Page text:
American artist Vija Celmins is part of a generation of artists, in particular those based in Los Angeles during the 1960s, who made work using found images. Celmins repeatedly returns to the same images to produce intricate desert scenes, star-filled night skies, oceans and cobwebs. In her prints and drawings she explores traditional printing techniques and the material density of charcoal, graphite and ink. She comments:
The images are not from observations of nature, but are found images from old magazines, books and photos. Thus they are already flattened and a step removed from nature. In my work, the information they hold is re-told and given a new life in a new context. Where Turner found light and color so inspirational, I have tended to drift toward an exploration of darkness. The material I have used has pushed me in that direction.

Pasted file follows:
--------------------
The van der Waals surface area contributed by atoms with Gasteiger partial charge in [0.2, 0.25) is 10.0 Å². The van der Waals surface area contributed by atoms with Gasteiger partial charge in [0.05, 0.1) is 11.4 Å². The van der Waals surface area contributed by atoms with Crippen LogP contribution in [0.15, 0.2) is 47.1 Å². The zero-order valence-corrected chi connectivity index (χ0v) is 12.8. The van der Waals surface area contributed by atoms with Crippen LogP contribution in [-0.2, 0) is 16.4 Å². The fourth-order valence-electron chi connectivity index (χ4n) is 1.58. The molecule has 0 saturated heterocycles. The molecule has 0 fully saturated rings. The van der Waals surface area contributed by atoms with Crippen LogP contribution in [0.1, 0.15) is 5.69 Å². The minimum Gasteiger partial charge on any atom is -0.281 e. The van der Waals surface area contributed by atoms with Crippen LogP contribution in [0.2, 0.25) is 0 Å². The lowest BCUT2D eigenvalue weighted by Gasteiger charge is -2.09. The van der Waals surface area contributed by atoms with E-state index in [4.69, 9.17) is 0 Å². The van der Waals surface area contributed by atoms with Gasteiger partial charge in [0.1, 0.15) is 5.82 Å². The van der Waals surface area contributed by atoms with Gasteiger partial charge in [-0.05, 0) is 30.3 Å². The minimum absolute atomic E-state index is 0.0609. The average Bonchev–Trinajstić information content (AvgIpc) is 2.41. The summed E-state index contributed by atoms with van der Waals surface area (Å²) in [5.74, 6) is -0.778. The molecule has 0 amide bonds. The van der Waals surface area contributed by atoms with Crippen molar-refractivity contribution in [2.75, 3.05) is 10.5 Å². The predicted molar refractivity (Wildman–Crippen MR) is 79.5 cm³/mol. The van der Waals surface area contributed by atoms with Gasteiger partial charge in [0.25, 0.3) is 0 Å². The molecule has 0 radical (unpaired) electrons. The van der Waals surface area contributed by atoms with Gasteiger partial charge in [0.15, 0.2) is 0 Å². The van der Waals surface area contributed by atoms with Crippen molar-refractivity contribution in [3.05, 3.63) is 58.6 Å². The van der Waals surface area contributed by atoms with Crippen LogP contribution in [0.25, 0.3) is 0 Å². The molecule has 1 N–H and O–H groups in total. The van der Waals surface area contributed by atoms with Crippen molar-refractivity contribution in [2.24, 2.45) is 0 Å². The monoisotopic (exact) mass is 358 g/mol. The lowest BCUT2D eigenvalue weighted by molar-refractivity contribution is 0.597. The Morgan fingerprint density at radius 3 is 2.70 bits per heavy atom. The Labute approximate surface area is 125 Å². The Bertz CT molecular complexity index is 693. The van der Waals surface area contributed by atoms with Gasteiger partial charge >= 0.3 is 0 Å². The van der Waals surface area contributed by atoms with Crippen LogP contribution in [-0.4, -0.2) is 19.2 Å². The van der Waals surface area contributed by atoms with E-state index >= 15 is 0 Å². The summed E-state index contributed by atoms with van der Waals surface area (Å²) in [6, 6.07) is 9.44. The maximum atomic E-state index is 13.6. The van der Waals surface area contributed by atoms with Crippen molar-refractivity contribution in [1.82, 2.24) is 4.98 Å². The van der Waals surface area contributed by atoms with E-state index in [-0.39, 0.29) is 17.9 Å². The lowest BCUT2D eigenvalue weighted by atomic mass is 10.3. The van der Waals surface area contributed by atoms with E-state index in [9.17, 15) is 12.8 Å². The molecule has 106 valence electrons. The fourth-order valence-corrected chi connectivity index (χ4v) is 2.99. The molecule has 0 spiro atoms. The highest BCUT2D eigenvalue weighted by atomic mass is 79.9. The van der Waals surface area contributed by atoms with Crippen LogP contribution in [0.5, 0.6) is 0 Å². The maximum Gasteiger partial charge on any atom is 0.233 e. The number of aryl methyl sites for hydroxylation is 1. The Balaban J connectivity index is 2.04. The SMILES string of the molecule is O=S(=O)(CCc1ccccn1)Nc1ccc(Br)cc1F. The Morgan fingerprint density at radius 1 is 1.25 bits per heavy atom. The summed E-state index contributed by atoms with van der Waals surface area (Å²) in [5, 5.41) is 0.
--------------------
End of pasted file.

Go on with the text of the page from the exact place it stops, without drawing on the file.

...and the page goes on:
For this display the artist has selected four unique drawings and related prints from the ARTIST ROOMS collection. In the next room, Vija Celmins has selected works on paper by J.M.W. Turner to coincide with the presentation of her own work.
Tate would like to thank Vija Celmins for her generous gift of work to ARTIST ROOMS and in lending additional works for this display.